SpaceX's Falcon Heavy, world's most powerful rocket, launches US military satellites in 1st flight in 3 years

CAPE CANAVERAL, Fla. — The world's most powerful rocket currently in operation took flight this morning (Nov. 1) for the first time in more than three years. 

SpaceX's Falcon Heavy rocket, which consists of three of the company's modified Falcon 9 first-stage boosters strapped together, lifted off today from Pad 39A here at NASA's Kennedy Space Center (KSC) at 9:41 a.m. EDT (1341 GMT) amid thick fog at the launch pad. The Heavy carried a handful of classified payloads toward geostationary orbit for the U.S. Space Force on a mission called USSF-44.

USSF-44 is the fourth launch for the SpaceX Falcon Heavy overall and its first since June 2019. That low flight rate stands in stark contrast to the company's Falcon 9 workhorse, which has flown more than once per week this year on average. And while the overwhelming majority of those Falcon 9 launches have used pre-flown boosters, today's Falcon Heavy launched on three brand-new first stages. 

Related: Why SpaceX hadn't flown a Falcon Heavy rocket since 2019

A SpaceX Falcon Heavy rocket carrying the classified USSF-44 payload for the U.S. Space Force launches into space from NASA's Kennedy Space Center in Cape Canaveral, Florida on Nov. 1, 2022. (Image credit: SpaceX)

When this morning's countdown clock hit zero, all 27 of the Falcon Heavy's first-stage Merlin engines ignited with 64 metric tons of thrust to lift the big rocket off the pad. About 2.5 minutes after liftoff, the launch vehicle's two side boosters separated to perform synchronized boost-back burns and begin their return flight to Cape Canaveral. 

Past Falcon Heavy missions have also attempted landings of the central booster on one of SpaceX's automated drone ships in the Atlantic Ocean. However, the mass and orbital requirements of USSF-44's payloads mandated that the core booster for this mission forgo landing and future re-use in order to dedicate maximum fuel for a direct insertion into geostationary orbit, about 22,000 miles (35,400 kilometers) above Earth.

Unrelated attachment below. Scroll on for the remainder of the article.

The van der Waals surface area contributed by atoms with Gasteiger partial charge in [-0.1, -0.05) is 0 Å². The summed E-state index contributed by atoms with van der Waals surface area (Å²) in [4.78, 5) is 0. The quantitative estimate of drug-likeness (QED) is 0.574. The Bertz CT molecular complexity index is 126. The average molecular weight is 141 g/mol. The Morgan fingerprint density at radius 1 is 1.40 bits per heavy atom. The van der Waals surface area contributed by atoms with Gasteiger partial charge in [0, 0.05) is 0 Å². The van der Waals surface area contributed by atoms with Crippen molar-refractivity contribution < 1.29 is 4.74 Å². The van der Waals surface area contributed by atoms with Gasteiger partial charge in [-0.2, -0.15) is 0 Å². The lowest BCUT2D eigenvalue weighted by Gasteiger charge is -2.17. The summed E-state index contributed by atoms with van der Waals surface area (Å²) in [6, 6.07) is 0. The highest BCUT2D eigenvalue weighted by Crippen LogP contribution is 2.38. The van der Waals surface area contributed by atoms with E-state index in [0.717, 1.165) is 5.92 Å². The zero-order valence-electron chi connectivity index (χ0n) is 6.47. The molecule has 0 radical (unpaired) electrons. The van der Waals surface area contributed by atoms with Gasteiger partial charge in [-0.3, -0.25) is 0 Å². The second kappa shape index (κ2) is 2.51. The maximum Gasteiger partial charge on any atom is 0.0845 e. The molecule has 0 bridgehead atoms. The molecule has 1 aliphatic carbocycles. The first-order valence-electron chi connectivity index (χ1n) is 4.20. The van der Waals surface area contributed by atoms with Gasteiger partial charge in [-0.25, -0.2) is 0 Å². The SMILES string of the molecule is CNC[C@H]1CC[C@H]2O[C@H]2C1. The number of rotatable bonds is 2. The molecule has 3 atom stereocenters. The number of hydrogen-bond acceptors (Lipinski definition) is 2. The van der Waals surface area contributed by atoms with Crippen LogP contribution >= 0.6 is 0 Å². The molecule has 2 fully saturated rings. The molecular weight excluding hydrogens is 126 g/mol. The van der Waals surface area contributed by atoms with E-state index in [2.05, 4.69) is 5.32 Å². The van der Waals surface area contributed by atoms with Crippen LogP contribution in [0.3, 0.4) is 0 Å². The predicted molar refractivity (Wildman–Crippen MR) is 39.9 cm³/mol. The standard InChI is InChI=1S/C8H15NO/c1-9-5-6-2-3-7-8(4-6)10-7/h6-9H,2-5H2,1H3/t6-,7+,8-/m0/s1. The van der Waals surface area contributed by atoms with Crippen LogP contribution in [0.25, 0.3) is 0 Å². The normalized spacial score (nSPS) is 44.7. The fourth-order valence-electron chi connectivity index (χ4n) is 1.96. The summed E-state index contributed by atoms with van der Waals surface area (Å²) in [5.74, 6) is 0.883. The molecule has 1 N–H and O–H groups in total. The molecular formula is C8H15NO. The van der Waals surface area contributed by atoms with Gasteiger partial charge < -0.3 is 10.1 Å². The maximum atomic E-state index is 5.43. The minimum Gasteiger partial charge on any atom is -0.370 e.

At roughly four minutes after launch, the Falcon Heavy's central core booster separated from the upper stage that sat atop it and began its descent toward a watery grave in the Atlantic Ocean. The upper stage, meanwhile, ignited its single Merlin engine to carry the satellites higher into orbit. Shortly thereafter, the two fairing halves protecting the USSF-44 payloads separated and began their own reentry to Earth's atmosphere; SpaceX aimed to recover both of them for future reuse. 

During landing of a Falcon Heavy launch on Nov. 1, 2022, one of the booster cameras caught a view of the second booster coming down safely on the launch pad (at top right). (Image credit: SpaceX)

Eight minutes after launch, the two Falcon Heavy side boosters performed simultaneous landing burns. The duo landed successfully about 30 seconds later, at SpaceX's Landing Zones 1 and 2 at Cape Canaveral Space Force Station, which is next door to KSC. 

"And there you have it! As indicated by the enormous cheers, we have successfully landed both Falcon Heavy side boosters at Landing Zone 1 and Landing Zone 2. What an incredible sight. With these two side boosters, this marks the 150th and 151st overall successful landings of an orbital-class rocket," Kate Tice, SpaceX quality systems engineering manager, announced during the live launch broadcast.